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The path to program projects has been cleared—take a look!

Dr. Robin Barr
Robin BARR,
Director, DEA,
Division of Extramural Activities (DEA)
.

In what now seems ancient times, NIA took drastic action on how we reviewed program projects (P01s). It is extraordinary to recall, but in those distant years through 2016, program projects began to collect perfect or near-perfect review scores with uncanny frequency. We found ourselves drawing funding lines between 11 and 12 when a perfect score is 10. Something had to give and we searched for a solution.

The back story

Back in FY 2017, NIA moved to two-stage review for program projects—an approach that several other NIH Institutes and Centers already were using. During the first stage, experts in the science of the program project provided reviews. For the second stage, senior scientists provided the final score, usually with the chair of the initial review presenting the expert review to the senior committee. We adopted this system as a means to spread scores among program projects. And the scores did indeed spread!

Interestingly, after a year or so, the scores provided by the initial reviewers also started to spread, and a growing correlation emerged between the scores on the initial review and the scores on the second review. The intervention appeared to work, but it turned out to have high costs.

For example, we had to extend the review time by several months to complete both stages. The second stage could not begin until the last scheduled initial review was completed. That meant that review marched to the speed of the slowest reviewer. Investigators could not see feedback until after the second review was completed, so resubmission was delayed. The burden on our review staff increased just as the number of applications was surging, thanks to NIA’s substantial infusion of funds.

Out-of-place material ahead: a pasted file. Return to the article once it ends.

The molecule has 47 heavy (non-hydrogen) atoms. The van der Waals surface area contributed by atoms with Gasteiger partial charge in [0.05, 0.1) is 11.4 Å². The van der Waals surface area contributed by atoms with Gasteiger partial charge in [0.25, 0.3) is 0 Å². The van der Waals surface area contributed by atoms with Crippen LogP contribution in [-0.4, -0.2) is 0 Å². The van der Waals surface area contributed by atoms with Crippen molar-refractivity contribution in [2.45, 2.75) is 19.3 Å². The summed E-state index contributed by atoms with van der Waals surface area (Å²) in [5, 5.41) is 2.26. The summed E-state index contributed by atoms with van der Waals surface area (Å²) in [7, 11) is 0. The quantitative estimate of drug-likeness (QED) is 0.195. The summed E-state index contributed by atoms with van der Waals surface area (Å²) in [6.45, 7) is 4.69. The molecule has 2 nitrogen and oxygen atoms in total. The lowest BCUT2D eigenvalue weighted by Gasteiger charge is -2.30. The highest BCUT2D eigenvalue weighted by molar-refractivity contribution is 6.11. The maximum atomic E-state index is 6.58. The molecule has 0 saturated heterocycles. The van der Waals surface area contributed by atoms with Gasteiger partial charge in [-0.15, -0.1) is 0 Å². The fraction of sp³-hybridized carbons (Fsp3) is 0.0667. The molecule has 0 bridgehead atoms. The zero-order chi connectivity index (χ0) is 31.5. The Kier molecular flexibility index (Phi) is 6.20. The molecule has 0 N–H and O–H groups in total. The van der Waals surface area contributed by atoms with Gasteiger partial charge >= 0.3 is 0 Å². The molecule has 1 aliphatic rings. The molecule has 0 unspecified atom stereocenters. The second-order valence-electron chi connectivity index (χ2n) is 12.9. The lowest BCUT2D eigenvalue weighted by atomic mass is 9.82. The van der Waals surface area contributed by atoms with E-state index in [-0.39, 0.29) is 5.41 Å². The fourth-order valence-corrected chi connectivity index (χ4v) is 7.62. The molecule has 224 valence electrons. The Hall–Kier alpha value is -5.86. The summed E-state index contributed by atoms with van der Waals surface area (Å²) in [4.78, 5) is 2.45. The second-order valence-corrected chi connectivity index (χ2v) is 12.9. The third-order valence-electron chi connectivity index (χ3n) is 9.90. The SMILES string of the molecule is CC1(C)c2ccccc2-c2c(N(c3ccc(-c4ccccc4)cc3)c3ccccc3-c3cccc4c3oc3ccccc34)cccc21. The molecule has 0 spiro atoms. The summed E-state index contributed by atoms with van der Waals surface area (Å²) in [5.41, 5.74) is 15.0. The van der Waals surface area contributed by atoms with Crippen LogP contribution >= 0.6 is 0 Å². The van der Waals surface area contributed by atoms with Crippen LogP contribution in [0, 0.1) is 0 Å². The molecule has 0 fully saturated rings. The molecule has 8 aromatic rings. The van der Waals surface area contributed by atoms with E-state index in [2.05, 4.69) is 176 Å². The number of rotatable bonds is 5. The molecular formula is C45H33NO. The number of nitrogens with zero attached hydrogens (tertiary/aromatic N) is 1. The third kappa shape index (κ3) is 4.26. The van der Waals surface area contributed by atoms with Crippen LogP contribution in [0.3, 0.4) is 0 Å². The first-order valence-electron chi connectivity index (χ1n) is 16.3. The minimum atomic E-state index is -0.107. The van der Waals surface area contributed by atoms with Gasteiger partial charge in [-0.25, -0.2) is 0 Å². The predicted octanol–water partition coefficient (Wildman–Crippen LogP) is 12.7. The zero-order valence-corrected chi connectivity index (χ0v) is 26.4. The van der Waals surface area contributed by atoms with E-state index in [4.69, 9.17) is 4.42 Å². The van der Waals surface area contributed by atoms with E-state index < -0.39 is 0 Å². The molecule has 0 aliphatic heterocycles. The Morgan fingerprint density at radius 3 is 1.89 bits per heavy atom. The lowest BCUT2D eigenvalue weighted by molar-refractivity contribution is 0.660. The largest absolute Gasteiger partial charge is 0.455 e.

A change coming this January

For these reasons, NIA is suspending second-stage review beginning with the January 25, 2020, submission deadline. We believe a new pattern of scoring has now been established in initial review panels and expect that pattern to continue when we accept that review as final. Second-stage review is suspended but not gone. In other words, it remains as an option for us if scoring begins to approach that skewed line again.

NIA has a new(ish) announcement for program projects: We now allow them on all three submission deadlines of the year. We have increased the amount to $2 million (per year, direct costs) that is allowed without preclearance from a committee of senior staff. All this, plus we have suspended second-stage review!

So life for program projects has become a lot more interesting. What are you waiting for? Jump in: The proverbial water is lovely! We look forward to receiving your applications and welcome your questions or comments below.

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